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Autism Research and Treatment
Volume 2011, Article ID 545901, 19 pages
Review Article

The Broader Autism Phenotype and Its Implications on the Etiology and Treatment of Autism Spectrum Disorders

1Department of Psychology, University of Washington, Seattle, WA 98195, USA
2Department of Psychiatry and Behavioral Sciences, University of Washington, Seattle, WA 98195, USA

Received 11 August 2010; Revised 13 March 2011; Accepted 9 May 2011

Academic Editor: Connie Kasari

Copyright © 2011 Jennifer Gerdts and Raphael Bernier. This is an open access article distributed under the Creative Commons Attribution License, which permits unrestricted use, distribution, and reproduction in any medium, provided the original work is properly cited.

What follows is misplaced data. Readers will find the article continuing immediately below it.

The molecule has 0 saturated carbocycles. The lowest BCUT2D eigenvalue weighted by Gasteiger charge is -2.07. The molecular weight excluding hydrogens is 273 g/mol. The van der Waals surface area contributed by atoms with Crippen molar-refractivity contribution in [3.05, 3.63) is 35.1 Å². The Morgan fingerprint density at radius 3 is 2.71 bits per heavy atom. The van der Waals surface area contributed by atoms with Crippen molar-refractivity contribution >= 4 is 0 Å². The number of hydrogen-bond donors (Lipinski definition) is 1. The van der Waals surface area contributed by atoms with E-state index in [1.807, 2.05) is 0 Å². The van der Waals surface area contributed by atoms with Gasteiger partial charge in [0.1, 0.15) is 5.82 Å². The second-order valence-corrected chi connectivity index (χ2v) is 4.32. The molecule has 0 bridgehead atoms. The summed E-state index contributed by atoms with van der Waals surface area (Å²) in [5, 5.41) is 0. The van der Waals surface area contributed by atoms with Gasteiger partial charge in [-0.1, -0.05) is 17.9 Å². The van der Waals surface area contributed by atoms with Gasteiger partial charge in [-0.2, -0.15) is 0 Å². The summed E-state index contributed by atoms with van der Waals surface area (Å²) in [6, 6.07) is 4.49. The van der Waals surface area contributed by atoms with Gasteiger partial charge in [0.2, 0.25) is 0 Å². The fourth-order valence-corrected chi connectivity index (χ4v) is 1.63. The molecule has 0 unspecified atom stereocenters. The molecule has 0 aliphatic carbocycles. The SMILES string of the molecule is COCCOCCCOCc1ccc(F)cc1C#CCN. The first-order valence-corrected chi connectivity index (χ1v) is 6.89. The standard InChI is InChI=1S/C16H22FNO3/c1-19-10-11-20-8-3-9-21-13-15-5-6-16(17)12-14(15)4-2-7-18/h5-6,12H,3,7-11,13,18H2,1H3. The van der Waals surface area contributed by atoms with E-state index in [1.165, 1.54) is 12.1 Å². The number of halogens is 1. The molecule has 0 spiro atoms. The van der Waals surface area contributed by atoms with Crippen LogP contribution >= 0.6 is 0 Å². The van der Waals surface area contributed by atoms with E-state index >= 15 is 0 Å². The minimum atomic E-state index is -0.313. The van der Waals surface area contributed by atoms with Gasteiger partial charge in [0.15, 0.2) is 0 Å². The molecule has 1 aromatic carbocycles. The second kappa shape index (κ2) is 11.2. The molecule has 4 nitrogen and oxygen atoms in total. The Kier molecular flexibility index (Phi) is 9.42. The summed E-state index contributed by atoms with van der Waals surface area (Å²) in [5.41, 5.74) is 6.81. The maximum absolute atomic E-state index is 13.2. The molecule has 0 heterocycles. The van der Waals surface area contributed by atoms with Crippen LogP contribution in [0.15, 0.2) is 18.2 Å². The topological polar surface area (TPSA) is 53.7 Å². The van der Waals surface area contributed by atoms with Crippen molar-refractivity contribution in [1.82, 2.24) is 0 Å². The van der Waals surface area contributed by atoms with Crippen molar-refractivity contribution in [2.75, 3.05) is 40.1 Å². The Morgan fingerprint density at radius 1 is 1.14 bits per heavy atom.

The presence of autism-related traits has been well documented in undiagnosed family members of individuals with autism spectrum disorder (ASD). The most common finding is mild impairments in social and communication skills that are similar to those shown by individuals with autism, but exhibited to a lesser degree. Termed the broader autism phenotype (BAP), these traits suggest a genetic liability for autism-related traits in families. Genetic influence in autism is strong, with identical twins showing high concordance for the diagnosis and related traits and approximately 20% of all ASD cases having an identified genetic mechanism. This paper highlights the studies conducted to date regarding the BAP and considers the implications of these findings for the etiology and treatment of ASD.